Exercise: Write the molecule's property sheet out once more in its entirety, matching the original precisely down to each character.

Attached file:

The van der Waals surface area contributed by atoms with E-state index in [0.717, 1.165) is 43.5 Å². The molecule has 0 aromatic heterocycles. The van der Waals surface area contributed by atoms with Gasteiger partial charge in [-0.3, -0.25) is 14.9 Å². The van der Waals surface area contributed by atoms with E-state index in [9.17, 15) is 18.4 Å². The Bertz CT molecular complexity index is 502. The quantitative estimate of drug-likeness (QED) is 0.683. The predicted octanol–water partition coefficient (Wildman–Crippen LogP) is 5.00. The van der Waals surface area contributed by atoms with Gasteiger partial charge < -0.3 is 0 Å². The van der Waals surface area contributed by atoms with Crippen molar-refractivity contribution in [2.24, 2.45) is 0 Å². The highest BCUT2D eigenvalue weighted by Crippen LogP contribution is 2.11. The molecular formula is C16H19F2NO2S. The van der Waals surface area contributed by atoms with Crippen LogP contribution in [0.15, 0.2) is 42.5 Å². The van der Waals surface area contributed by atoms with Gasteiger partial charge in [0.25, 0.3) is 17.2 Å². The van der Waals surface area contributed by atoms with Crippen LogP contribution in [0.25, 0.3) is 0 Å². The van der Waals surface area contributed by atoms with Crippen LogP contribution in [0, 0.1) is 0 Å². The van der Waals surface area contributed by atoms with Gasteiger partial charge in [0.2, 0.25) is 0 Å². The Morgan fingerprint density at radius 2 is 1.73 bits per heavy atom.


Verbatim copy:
The van der Waals surface area contributed by atoms with E-state index in [0.717, 1.165) is 43.5 Å². The molecule has 0 aromatic heterocycles. The van der Waals surface area contributed by atoms with Gasteiger partial charge in [-0.3, -0.25) is 14.9 Å². The van der Waals surface area contributed by atoms with E-state index in [9.17, 15) is 18.4 Å². The Bertz CT molecular complexity index is 502. The quantitative estimate of drug-likeness (QED) is 0.683. The predicted octanol–water partition coefficient (Wildman–Crippen LogP) is 5.00. The van der Waals surface area contributed by atoms with Gasteiger partial charge < -0.3 is 0 Å². The van der Waals surface area contributed by atoms with Crippen molar-refractivity contribution in [2.24, 2.45) is 0 Å². The highest BCUT2D eigenvalue weighted by Crippen LogP contribution is 2.11. The molecular formula is C16H19F2NO2S. The van der Waals surface area contributed by atoms with Crippen LogP contribution in [0.15, 0.2) is 42.5 Å². The van der Waals surface area contributed by atoms with Gasteiger partial charge in [0.25, 0.3) is 17.2 Å². The van der Waals surface area contributed by atoms with Crippen LogP contribution in [0.25, 0.3) is 0 Å². The van der Waals surface area contributed by atoms with Crippen LogP contribution in [0, 0.1) is 0 Å². The van der Waals surface area contributed by atoms with Gasteiger partial charge in [0.2, 0.25) is 0 Å². The Morgan fingerprint density at radius 2 is 1.73 bits per heavy atom.